But the Jews who were not persuaded, becoming envious, took some of the evil men from the marketplace, and gathering a mob, set all the city in an uproar and attacked the house of Jason, and sought to bring them out to the people. But when they did not find them, they dragged Jason and some brethren to the rulers of the city, crying out, “These who have turned the world upside down have come here too. Jason has harbored them, and these are all acting contrary to the decrees of Caesar, saying there is another king—Jesus.” (Acts 17:5-7)
Who Is In Your Harbor?
Paul had come to Thessalonica after his harrowing experience in Philippi, where he had been arrested and thrown into prison. Through the power of God, he and Silas were set free and the jailor and his household became disciples of Christ. Falsely accused by jealous merchants, Paul refused to go away quietly, demanding the officials personally apologize for their mistreatment, especially in light of being uncondemned Romans. The seventy-five-mile trip to Thessalonica included passing through Amphipolis and Apollonia. Paul’s custom was to find the synagogue and spend the Sabbath studying the scriptures with the people reasoning with them that Jesus was the promised Messiah. Ironically, some Jews were persuaded, but a great multitude of God-fearing Greeks also believed. This number included a few of the prominent women of the city that joined Paul and Silas.
The preaching of Paul and Silas did not sit well with the Jewish leaders of Thessalonica. They found it difficult to defend against the arguments of Paul and could not convince many to reject the teachings of Jesus. Paul and Silas were bold in their preaching and many people were turning away from the Law of Moses. The Jews became desperate. Realizing they could not attack Paul and Silas directly, they devised a most unusual plan. The marketplace was a known gathering place for unscrupulous men, troublemakers, and wicked men. Enlisting the aid of certain scoundrels, the Jews led a mob against the house of a man named Jason.
It seemed the home of Jason had been where Paul and Silas had stayed the past few weeks, but Paul and Silas were not there when the mob arrived. Not finding Paul and Silas, the Jewish leaders brought Jason and some of the other Christians before the city council members and charged them with anarchy. They admitted the preaching of Paul had turned everything upside down and caused a lot of problems in Thessalonica. The charge leveled against Paul and Silas was not for something having to do with the Law of Moses but a charge of treason against Caesar. They suggested Paul was acting contrary to Roman law and professing allegiance to another king rather than Caesar. Paul did preach Jesus Christ was king, but as the Lord taught, all men were to render to Caesar what belonged to Caesar and to God what belonged to God.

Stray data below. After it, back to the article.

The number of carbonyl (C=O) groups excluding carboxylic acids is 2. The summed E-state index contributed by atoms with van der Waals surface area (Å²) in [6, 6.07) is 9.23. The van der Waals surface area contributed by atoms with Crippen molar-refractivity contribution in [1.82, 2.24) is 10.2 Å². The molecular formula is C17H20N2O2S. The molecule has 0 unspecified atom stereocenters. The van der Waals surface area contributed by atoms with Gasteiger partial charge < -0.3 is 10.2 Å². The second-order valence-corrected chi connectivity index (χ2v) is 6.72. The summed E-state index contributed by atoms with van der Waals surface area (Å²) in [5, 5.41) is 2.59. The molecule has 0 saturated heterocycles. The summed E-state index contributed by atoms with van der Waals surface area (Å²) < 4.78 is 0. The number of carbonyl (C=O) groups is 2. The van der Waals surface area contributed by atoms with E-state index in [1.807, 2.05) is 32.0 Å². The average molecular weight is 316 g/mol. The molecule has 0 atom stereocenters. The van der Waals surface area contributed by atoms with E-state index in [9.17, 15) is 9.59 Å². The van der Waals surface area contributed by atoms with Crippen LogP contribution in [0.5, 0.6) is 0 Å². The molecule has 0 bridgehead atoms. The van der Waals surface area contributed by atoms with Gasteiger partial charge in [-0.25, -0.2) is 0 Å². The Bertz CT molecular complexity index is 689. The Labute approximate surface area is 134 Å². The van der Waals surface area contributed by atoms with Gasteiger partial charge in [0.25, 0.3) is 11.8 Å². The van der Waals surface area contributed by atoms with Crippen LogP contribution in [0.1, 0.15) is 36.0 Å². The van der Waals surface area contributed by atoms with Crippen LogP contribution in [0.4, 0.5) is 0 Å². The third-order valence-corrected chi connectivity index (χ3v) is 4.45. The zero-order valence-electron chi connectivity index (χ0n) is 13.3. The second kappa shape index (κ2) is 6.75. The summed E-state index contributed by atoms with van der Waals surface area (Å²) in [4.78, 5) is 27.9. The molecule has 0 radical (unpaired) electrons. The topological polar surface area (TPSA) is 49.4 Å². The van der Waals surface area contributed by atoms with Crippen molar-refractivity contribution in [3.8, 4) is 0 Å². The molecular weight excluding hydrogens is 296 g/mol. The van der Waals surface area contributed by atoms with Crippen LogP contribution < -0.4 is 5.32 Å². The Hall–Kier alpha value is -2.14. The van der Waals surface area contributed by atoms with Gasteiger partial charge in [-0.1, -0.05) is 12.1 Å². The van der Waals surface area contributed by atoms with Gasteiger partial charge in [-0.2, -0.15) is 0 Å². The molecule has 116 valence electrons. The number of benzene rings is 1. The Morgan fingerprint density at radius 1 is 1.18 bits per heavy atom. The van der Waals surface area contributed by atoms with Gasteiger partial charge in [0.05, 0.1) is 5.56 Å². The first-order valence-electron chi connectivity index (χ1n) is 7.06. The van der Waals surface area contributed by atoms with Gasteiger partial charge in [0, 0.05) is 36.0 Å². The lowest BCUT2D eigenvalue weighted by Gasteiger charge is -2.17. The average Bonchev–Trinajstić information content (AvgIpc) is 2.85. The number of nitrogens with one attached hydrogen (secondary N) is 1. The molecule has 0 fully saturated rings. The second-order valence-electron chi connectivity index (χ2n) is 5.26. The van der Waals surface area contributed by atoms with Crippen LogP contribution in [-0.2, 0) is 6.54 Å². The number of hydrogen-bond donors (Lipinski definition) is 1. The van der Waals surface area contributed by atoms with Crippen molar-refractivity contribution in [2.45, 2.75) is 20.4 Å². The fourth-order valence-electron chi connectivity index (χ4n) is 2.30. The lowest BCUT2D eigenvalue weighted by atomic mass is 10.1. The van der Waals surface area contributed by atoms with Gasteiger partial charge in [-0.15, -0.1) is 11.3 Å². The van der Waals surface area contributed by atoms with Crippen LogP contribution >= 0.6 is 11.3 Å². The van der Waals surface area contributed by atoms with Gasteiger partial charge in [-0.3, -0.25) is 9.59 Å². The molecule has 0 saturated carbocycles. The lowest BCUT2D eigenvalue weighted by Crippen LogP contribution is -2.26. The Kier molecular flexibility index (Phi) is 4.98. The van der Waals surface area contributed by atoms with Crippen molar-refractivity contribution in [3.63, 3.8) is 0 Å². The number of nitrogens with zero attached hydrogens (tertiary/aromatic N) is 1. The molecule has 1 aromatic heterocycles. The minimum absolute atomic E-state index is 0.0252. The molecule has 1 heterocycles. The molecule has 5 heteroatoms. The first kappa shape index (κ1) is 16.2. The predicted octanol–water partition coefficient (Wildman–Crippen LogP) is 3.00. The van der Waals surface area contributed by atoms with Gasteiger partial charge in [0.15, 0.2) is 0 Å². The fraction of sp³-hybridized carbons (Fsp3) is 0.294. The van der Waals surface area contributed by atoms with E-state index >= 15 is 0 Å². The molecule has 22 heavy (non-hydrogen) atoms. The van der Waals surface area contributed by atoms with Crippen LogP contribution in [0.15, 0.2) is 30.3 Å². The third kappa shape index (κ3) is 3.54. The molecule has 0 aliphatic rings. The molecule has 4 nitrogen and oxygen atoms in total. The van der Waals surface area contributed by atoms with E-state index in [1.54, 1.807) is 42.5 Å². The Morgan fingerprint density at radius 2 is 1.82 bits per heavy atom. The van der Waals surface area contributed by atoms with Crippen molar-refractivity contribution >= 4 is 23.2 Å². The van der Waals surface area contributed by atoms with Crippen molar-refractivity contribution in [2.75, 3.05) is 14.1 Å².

Nothing came of the charges made against Jason and his fellow disciples. They were required to post a bond and then they were released. Jason and his friends returned to their homes. Paul and Silas left that night for Berea. Nothing more is known of Jason. The church in Thessalonica becomes an example of faith and courage and the Holy Spirit preserves two letters Paul wrote to the saints. When Paul and Silas left and things settled down, the home of Jason became a bastion of spiritual strength. Jason was bold enough to be known by the Jewish leaders as the one who harbored the visiting preachers. His home was targeted as the place the mob came to mete out justice. Jason would always be known as the man whose home was used to keep the troublemakers that preached Christ was king.
A home is a place of security and comfort. When people walked by the home of Jason, what did they see and what did they think? His home was a place of note. It was a place where Christians were welcomed and harbored. Jason’s home would have been first on the list when the persecutions began in earnest years later. The hope and prayer is Jason would have welcomed being first on the list. His home was a place of worship, a place of prayer, and a known harbor for the people of God. If anyone was looking for people of the Way, Jason’s home was where they would begin.
Our homes must be harbors of faith. A harbor is a place of security and commerce. Jason was accused of harboring Christians because the community knew what kind of family lived at his home. The example set by every Christian begins at home. What do people say about your home? Is it a place they would come looking for faithful people of God and disciples of Jesus Christ? Every community must have homes like Jason, harboring godliness, truth, righteousness, and faithfulness. The world is watching. What do they see in your home?